The phrase comes from a poem written in Victorian England that describes the ideal woman and puts her on a very high pedestal. Refers to a domestic figure that must protect and educate her children and husband due to her position of moral superiority. Of course, one of the reasons she’s morally superior is because she is incapable of feeling any passion.
Objectification (91)
To dehumanize a person or group by taking away any consideration of their right to human characteristics (such as feelings or individuality) and defining them based on how they can be used to the advantage of another group. Patriarchy engages in the ____________ of women.
misogyny (118)
the hatred of women—can be horizontal
male gaze (102)
The cultural phenomenon where in artistic works or films, the “universal” point of view is always considered to be male. We can tell this is the case because women are gazed upon in a sexual way as if a male was looking at them in such pieces.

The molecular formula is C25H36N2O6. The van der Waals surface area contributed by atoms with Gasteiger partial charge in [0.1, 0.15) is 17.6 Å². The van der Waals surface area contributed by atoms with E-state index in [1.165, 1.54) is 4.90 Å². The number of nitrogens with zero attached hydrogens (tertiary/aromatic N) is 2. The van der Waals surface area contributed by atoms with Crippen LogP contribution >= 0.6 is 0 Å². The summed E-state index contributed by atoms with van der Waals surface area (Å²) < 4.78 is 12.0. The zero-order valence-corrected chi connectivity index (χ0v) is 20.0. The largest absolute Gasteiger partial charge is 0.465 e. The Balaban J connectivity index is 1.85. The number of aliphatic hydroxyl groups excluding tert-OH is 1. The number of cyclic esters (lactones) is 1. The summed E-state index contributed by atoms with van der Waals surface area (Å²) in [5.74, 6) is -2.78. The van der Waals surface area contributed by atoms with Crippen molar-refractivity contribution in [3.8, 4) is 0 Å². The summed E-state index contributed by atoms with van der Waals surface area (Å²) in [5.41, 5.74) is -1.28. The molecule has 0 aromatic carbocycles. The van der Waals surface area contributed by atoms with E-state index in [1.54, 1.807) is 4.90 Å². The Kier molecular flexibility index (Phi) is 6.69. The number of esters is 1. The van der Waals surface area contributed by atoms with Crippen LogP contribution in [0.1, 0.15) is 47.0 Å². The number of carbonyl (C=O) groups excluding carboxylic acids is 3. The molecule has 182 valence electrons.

gynophobia (118)
fear and hatred of women as sexual and reproductive beings
gynocentrism (119)
One approach of literary criticism that specifically examines female writers and the conditions necessary for their existence across cultures and historical periods.
unitary system (111)
a system that conceptualizes types of gender as having more similarities than differences.
binary system (110)
a system that conceptualizes gender as having two opposite categories
sisterhood (106)
The rapport that develops among women psychologically and politically when they have similar goals and experiences that can build on one another. This is more useful than competition and ranking among women.